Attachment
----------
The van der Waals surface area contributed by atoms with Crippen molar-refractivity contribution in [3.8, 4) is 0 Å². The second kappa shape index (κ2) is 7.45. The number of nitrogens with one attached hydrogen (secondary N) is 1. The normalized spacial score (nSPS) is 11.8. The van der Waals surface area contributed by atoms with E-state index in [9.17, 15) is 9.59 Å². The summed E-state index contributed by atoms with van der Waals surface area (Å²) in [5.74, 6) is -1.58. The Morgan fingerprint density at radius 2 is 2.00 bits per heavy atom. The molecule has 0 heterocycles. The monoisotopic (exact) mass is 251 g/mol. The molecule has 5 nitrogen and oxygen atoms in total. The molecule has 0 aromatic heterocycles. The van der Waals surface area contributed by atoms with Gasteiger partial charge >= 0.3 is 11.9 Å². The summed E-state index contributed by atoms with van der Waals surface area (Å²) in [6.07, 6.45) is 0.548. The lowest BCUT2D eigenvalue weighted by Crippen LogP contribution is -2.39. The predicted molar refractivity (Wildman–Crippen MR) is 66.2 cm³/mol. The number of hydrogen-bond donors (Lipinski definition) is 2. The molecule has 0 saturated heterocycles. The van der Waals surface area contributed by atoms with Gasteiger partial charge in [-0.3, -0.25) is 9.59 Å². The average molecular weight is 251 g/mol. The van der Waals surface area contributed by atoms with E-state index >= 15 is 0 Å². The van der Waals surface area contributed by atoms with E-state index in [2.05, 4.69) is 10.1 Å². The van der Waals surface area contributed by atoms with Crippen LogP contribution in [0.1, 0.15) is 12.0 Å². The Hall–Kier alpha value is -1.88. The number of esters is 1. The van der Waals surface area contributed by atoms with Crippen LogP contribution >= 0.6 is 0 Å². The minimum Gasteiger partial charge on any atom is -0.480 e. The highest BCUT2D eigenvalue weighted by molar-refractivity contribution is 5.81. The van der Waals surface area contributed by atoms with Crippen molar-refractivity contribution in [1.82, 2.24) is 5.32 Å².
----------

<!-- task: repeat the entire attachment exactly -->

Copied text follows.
The van der Waals surface area contributed by atoms with Crippen molar-refractivity contribution in [3.8, 4) is 0 Å². The second kappa shape index (κ2) is 7.45. The number of nitrogens with one attached hydrogen (secondary N) is 1. The normalized spacial score (nSPS) is 11.8. The van der Waals surface area contributed by atoms with E-state index in [9.17, 15) is 9.59 Å². The summed E-state index contributed by atoms with van der Waals surface area (Å²) in [5.74, 6) is -1.58. The Morgan fingerprint density at radius 2 is 2.00 bits per heavy atom. The molecule has 0 heterocycles. The monoisotopic (exact) mass is 251 g/mol. The molecule has 5 nitrogen and oxygen atoms in total. The molecule has 0 aromatic heterocycles. The van der Waals surface area contributed by atoms with Gasteiger partial charge >= 0.3 is 11.9 Å². The summed E-state index contributed by atoms with van der Waals surface area (Å²) in [6.07, 6.45) is 0.548. The lowest BCUT2D eigenvalue weighted by Crippen LogP contribution is -2.39. The predicted molar refractivity (Wildman–Crippen MR) is 66.2 cm³/mol. The number of hydrogen-bond donors (Lipinski definition) is 2. The molecule has 0 saturated heterocycles. The van der Waals surface area contributed by atoms with Gasteiger partial charge in [-0.3, -0.25) is 9.59 Å². The average molecular weight is 251 g/mol. The van der Waals surface area contributed by atoms with E-state index >= 15 is 0 Å². The van der Waals surface area contributed by atoms with E-state index in [2.05, 4.69) is 10.1 Å². The van der Waals surface area contributed by atoms with Crippen LogP contribution in [0.1, 0.15) is 12.0 Å². The Hall–Kier alpha value is -1.88. The number of esters is 1. The van der Waals surface area contributed by atoms with Crippen LogP contribution >= 0.6 is 0 Å². The minimum Gasteiger partial charge on any atom is -0.480 e. The highest BCUT2D eigenvalue weighted by molar-refractivity contribution is 5.81. The van der Waals surface area contributed by atoms with Crippen molar-refractivity contribution in [1.82, 2.24) is 5.32 Å².